The commodities boom has reached its end, impacting strongly on Latin American economies. Fiscal balances have been affected by lower currency revenue, currencies have devalued significantly, with the subsequent fall in the value of exports, and the exchange rate effect has led to a rise in inflation.  It has also had a negative impact on GDP growth that could become more pronounced if prices fall further in 2016.

Uncertainty over oil prices

In the commodity market, oil plays a key role. On 10 December, the Brent crude price dipped below US$40/bbl and according to Goldman Sachs, it could fall to US$20, although other estimates indicate that it will remain at current levels or even start recovering from next year. Regardless, the fact is that the path that oil prices will follow in 2016 is anything but certain. Mexico, Venezuela and Colombia are particularly affected by this situation, as oil is these countries’ main export and revenue driver.

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Picture of challenges for 2016 in Latin America BBVA

In Mexico, for instance, until 2014 oil revenues accounted for around 30% of total public sector revenues, while in 2015 this figure will be around 18%. Similarly, oil exports accounted 11% of total exports in 2014 and 6% in 2015. However, the main impact is reflected in the trade deficit.  2013 and 2014 saw a trade surplus of US$8,600 million and US$1,100 million respectively, while in the first ten months of 2015 there was a deficit of US$7,600 million. The exchange rate has also weakened by 26% in the past 15 months to last November, with the current account deficit rising to 3% of GDP.

The situation in Colombia is similar. The exchange rate has devalued by over 32% at year-end 2015, directly impacting inflation, which stood at 6.77% in 2015. The country’s fiscal revenue has been particularly affected, reducing consumption and public investment (in 2012 the government received 20 billion pesos in oil revenue, while in 2015 the figure had dropped to 3 billion).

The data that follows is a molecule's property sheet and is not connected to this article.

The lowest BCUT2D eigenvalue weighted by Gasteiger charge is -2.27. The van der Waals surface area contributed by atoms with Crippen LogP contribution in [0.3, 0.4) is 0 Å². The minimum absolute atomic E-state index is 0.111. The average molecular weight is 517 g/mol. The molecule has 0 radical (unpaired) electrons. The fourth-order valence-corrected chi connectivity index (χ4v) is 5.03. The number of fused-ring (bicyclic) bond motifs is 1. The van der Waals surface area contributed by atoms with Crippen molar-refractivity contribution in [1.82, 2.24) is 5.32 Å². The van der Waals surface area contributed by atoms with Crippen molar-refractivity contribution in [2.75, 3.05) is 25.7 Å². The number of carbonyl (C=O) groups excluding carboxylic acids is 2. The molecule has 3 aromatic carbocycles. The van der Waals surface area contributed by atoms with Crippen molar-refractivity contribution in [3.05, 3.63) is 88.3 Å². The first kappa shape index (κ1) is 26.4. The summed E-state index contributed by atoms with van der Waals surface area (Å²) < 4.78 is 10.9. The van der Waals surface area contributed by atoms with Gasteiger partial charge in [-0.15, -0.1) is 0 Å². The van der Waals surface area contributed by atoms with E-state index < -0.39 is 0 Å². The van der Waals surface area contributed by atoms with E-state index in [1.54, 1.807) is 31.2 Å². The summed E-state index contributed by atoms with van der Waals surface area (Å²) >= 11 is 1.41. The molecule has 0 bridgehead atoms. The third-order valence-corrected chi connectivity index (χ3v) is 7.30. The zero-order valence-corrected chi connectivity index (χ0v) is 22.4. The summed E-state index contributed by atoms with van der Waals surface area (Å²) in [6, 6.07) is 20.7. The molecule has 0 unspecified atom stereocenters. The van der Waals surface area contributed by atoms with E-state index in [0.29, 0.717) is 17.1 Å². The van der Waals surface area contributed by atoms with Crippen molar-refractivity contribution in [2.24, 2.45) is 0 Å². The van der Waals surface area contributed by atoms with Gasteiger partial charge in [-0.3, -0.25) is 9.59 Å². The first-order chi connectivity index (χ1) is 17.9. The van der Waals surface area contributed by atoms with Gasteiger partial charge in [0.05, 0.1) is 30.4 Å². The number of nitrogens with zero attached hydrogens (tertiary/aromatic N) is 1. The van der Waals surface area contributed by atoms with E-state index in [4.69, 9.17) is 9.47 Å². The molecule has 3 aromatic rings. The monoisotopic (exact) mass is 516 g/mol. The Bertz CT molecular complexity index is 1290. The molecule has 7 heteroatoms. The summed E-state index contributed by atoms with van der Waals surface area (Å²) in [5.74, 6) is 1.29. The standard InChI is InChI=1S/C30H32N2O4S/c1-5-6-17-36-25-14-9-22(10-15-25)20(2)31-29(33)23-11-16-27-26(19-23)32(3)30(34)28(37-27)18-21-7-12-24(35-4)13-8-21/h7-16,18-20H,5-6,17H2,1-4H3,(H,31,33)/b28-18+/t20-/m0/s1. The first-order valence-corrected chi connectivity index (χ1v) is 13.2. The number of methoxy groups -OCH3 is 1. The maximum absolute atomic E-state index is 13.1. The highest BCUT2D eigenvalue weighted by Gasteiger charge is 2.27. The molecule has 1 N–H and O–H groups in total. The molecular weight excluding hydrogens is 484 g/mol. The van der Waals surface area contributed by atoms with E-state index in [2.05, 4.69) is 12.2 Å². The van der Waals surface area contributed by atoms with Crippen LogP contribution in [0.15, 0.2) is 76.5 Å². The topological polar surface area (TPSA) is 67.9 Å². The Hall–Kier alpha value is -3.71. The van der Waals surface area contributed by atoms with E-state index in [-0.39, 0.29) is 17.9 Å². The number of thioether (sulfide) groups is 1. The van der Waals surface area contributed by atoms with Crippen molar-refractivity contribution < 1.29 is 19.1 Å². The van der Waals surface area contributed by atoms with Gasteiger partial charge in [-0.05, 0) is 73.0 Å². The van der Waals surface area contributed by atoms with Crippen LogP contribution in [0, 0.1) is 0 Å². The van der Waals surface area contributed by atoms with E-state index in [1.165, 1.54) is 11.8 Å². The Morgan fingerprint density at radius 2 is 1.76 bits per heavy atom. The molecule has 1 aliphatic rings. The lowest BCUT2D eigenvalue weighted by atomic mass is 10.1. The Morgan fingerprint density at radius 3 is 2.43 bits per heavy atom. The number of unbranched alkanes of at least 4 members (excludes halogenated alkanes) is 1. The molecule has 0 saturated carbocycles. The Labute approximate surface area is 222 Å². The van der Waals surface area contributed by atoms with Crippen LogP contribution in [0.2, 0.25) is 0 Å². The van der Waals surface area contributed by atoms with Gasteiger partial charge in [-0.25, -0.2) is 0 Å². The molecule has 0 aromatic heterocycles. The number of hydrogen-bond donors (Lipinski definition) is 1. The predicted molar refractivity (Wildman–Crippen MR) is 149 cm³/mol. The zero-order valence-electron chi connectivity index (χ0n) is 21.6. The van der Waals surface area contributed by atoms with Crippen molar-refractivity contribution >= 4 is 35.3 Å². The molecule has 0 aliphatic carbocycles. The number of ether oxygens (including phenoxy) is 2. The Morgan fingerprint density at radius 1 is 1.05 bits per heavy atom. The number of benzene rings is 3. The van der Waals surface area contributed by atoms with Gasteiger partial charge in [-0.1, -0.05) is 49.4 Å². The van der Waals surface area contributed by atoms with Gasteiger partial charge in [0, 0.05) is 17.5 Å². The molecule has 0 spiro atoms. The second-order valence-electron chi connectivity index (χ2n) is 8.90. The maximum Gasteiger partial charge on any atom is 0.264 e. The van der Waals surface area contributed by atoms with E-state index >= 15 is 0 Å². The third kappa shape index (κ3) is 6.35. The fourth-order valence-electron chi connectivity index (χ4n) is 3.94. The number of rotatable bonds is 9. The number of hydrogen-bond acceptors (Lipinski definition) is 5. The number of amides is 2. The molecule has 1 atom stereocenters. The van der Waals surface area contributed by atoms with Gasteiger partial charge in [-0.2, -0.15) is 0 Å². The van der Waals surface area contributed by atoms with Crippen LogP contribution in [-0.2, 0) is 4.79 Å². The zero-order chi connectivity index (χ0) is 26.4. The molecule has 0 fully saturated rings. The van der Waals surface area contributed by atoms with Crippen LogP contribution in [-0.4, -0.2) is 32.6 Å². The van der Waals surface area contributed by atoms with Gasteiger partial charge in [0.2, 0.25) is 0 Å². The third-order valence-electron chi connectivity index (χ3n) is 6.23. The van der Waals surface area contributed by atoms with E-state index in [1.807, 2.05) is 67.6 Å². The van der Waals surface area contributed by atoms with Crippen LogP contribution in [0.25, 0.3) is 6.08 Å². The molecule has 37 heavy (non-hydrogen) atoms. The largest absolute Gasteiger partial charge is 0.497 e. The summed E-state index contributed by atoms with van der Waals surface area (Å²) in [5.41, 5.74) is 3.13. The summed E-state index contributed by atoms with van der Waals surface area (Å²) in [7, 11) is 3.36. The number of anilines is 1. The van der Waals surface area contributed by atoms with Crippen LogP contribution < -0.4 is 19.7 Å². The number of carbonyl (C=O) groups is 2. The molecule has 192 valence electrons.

The value of exports has decreased dramatically and the current account deficit has grown to over 6% of GDP in 2015, according to BBVA Research.

Copper and soy prices cause problems for the tax office

The plunge in copper prices is hitting the Chilean and Peruvian economies hard, as copper is their main export. The metal is now trading at around US$2.0/lb. Some business owners think that if the price of copper falls below US$1.8, 30% of Chilean production might need to be halted.   Local analysts also warn that if prices remain at current levels the fiscal deficit could rise to 4.5% of GDP in 2016, the highest level since 1990, as the tax office would be losing around US$2,500 million.

In Peru, lower prices are causing a slump in mining investment (currently c.20% of total private sector investment), that suggests a scenario of lower growth.  Expectations are centered on the commissioning of two large copper facilities (the extension of Cerro Verde and Las Bambas). According to BBVA Research, when these projects are fully operational total production will increase by 45% compared to 2015.

Like all other commodities, the price of soy, Argentina’s main export, has fallen substantially, impacting the country’s currency revenue and triggering a slight net decrease (close to -0.2% of GDP) in the fiscal balance due to the reduction in export taxes. Prices are expected recover slightly in 2016, reaching an average of around US$336/ton in the last quarter.

Contact: Communications